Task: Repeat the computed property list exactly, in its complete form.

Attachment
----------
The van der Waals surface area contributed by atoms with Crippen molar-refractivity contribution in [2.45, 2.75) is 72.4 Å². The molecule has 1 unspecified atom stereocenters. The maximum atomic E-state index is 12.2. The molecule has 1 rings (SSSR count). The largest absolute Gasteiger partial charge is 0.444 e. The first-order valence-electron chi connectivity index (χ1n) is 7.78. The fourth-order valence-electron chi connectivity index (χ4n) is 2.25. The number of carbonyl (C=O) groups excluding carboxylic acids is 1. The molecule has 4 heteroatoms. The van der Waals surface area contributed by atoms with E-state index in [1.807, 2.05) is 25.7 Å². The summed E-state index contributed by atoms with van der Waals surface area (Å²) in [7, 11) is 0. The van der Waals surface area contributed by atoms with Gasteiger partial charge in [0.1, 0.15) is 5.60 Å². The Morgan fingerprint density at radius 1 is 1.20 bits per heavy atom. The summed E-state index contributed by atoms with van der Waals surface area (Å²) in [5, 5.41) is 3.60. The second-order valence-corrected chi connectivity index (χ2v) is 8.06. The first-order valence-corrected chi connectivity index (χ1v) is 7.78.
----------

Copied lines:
The van der Waals surface area contributed by atoms with Crippen molar-refractivity contribution in [2.45, 2.75) is 72.4 Å². The molecule has 1 unspecified atom stereocenters. The maximum atomic E-state index is 12.2. The molecule has 1 rings (SSSR count). The largest absolute Gasteiger partial charge is 0.444 e. The first-order valence-electron chi connectivity index (χ1n) is 7.78. The fourth-order valence-electron chi connectivity index (χ4n) is 2.25. The number of carbonyl (C=O) groups excluding carboxylic acids is 1. The molecule has 4 heteroatoms. The van der Waals surface area contributed by atoms with E-state index in [1.807, 2.05) is 25.7 Å². The summed E-state index contributed by atoms with van der Waals surface area (Å²) in [7, 11) is 0. The van der Waals surface area contributed by atoms with Gasteiger partial charge in [0.1, 0.15) is 5.60 Å². The Morgan fingerprint density at radius 1 is 1.20 bits per heavy atom. The summed E-state index contributed by atoms with van der Waals surface area (Å²) in [5, 5.41) is 3.60. The second-order valence-corrected chi connectivity index (χ2v) is 8.06. The first-order valence-corrected chi connectivity index (χ1v) is 7.78.